Working Hours in China
Working hours in China are systematically different from other business cultures. To effectively set up and maintain business operations in China, employers must familiarize themselves with different types of working hours systems and determine a structure that is most appropriate for their business needs.
Here, we will examine the different systems of working hours, China’s “9-9-6” principle, regional wage regulations and other special circumstances pertaining to working hours in China.
Chinese Standard Working Hours
Standard working hours in China follow a 44-hour weekly schedule, with a maximum limit of 8 working hours per day. Normally, this weekly arrangement consists of 5 full workdays, 1 half-day, and 1 day off. It is important to point out however, that the implementation of a particular working schedule can vary significantly based on the industry specifics and the individual demands of each business. Industries involving intensive labor, high competitiveness and more direct customer interaction may require extended working hours.
As an example, the hospitality and retail sectors are notable industries that necessitate extended working hours, while healthcare and education may have a shorter, 40-hour workweek.
Beyond the standard guidelines for weekly hour standards, employers are also obligated to provide their employees with designated periods of paid time off and consider Chinese labor holidays.
China Flexible Working Hours
A flexible working schedule is a system not based on fixed hours worked, but rather performance outcomes. Employees under this system often have irregular working hours, and are compensated with a fixed salary periodically.
When working hours are not easily quantifiable, there are no fixed expenses for overtime work, and employers have full discretion for how employees are compensated. There are currently no ways to precisely categorize employees for the qualification of a flexible working schedule, and each position must be approved by the local Labor Bureau on a case-by-case basis. Common roles considered for a flexible working hour system include salespeople and management personnel.
China Comprehensive Working Hours
The comprehensive working hours system takes into consideration the working hours of an employee across a specific timeframe or cycle and is most suitable for employees with seasonal or highly flexible work. Working hours are aggregated for a designated cycle (weekly, monthly, quarterly or yearly) which determines the average number of hours worked for a set period. Overtime pay is only required by employees if the average hours worked exceeds the standard of 8 hours in a day. A comprehensive working hour system can only be used following approval from the local Labor Bureau.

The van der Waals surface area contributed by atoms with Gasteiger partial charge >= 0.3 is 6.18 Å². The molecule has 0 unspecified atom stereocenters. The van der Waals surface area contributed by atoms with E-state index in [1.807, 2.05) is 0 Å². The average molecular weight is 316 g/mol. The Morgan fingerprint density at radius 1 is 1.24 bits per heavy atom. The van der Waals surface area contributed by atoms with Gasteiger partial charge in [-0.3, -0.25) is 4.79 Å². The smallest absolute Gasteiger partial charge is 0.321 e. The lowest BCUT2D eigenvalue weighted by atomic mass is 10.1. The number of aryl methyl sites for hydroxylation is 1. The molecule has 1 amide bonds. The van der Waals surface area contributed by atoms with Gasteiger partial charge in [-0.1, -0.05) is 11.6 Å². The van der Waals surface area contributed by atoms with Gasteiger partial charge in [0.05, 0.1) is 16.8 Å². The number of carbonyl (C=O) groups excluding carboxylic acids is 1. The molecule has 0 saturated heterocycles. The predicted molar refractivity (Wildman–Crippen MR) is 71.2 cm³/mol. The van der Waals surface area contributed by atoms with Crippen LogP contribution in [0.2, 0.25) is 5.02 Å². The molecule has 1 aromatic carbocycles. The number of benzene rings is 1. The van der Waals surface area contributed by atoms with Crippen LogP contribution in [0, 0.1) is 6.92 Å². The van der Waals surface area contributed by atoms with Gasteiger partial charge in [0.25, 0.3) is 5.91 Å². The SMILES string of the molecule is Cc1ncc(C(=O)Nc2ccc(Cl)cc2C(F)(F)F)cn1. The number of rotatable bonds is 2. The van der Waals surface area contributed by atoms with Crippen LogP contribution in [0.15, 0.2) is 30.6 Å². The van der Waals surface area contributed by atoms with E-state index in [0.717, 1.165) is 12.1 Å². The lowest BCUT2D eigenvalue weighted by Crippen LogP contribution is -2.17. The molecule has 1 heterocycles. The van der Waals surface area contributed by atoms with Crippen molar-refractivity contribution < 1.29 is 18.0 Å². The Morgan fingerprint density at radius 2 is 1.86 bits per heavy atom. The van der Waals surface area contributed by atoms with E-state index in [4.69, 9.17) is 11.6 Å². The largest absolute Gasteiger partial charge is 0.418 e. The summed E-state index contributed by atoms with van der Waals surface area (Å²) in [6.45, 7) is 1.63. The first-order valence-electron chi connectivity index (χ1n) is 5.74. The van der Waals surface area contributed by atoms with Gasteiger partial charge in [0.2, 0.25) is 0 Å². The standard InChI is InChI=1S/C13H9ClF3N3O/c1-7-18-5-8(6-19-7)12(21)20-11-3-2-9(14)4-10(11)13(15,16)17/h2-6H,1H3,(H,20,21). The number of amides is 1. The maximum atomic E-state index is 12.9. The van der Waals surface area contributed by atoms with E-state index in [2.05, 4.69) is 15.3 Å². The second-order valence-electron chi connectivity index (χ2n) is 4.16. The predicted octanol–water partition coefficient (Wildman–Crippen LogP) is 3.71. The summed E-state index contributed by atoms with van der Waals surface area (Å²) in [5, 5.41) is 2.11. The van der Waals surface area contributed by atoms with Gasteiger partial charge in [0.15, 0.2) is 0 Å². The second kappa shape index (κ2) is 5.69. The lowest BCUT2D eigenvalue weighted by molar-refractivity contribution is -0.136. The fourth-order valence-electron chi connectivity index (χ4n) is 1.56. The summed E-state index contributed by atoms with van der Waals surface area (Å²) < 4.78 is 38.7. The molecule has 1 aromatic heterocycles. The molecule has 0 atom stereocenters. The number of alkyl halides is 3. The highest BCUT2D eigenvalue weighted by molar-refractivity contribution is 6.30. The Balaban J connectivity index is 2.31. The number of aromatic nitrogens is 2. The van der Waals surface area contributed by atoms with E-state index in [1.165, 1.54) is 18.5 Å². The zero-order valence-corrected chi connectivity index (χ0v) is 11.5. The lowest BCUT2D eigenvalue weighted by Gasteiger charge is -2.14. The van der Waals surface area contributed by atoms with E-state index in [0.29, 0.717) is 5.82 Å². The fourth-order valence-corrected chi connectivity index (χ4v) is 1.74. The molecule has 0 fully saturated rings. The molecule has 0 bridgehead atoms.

The 9-9-6 Working Schedule
Although the standard workweek in China shares many similarities to work patterns in the West, industry demands, individual corporate policies, and the demands of a burgeoning society has given rise to what has come to be known as the “9-9-6” principle in numerous Chinese enterprises.
The “9-9-6” principle denotes a working arrangement wherein employees work from 9AM to 9PM, 6 days per week. Such a regimen translates into approximately a 72-hour workweek, which is incredibly demanding. Organizations that follow a 9-9-6 schedule for their employees generally provide supplementary incentives to encourage extended working times. Such incentives include meal allowances, taxi expenses for late rides home, and on-site gym facilities.
The 9-9-6 principle is especially prevalent in the highly competitive technology sector, where efficiency and output are key success factors. Some Chinese CEO’s like the well known Jack Ma as well as some Western investors have praised the “9-9-6” principle for fostering strong work ethic, and cite it is as a driving force behind China’s economic success. Conversely, other voices including the Supreme People’s Court, have criticized the “9-9-6” principle, deeming it is exploitative to the working class.
Wage Regulations in China
Minimum wage levels vary considerably across different cities across China. As opposed to the national level, thresholds for minimum wage is set at the provincial level, and is contingent upon the local cost of living. In certain provinces, a different minimum wage is designated for more urban areas, where the cost of living is higher, in contrast to more affordable rural areas.